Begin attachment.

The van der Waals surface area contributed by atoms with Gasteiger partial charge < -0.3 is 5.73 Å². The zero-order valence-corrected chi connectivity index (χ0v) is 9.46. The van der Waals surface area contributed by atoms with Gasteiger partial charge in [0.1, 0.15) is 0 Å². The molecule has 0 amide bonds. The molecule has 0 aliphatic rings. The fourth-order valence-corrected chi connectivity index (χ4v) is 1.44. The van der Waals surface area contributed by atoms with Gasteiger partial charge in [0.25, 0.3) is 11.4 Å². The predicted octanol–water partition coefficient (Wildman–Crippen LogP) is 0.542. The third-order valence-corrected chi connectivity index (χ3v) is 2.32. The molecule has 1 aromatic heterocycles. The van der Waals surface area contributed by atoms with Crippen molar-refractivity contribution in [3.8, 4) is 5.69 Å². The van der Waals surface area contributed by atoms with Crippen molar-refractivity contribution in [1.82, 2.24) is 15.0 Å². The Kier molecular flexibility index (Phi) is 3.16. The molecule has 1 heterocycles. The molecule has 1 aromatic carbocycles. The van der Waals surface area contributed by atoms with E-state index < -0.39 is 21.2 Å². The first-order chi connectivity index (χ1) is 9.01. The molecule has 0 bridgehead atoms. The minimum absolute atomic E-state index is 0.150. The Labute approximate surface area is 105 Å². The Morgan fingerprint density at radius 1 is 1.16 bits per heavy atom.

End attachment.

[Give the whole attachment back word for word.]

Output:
The van der Waals surface area contributed by atoms with Gasteiger partial charge < -0.3 is 5.73 Å². The zero-order valence-corrected chi connectivity index (χ0v) is 9.46. The van der Waals surface area contributed by atoms with Gasteiger partial charge in [0.1, 0.15) is 0 Å². The molecule has 0 amide bonds. The molecule has 0 aliphatic rings. The fourth-order valence-corrected chi connectivity index (χ4v) is 1.44. The van der Waals surface area contributed by atoms with Gasteiger partial charge in [0.25, 0.3) is 11.4 Å². The predicted octanol–water partition coefficient (Wildman–Crippen LogP) is 0.542. The third-order valence-corrected chi connectivity index (χ3v) is 2.32. The molecule has 1 aromatic heterocycles. The van der Waals surface area contributed by atoms with Crippen molar-refractivity contribution in [3.8, 4) is 5.69 Å². The van der Waals surface area contributed by atoms with Crippen molar-refractivity contribution in [1.82, 2.24) is 15.0 Å². The Kier molecular flexibility index (Phi) is 3.16. The molecule has 1 heterocycles. The molecule has 1 aromatic carbocycles. The van der Waals surface area contributed by atoms with E-state index < -0.39 is 21.2 Å². The first-order chi connectivity index (χ1) is 9.01. The molecule has 0 bridgehead atoms. The minimum absolute atomic E-state index is 0.150. The Labute approximate surface area is 105 Å². The Morgan fingerprint density at radius 1 is 1.16 bits per heavy atom.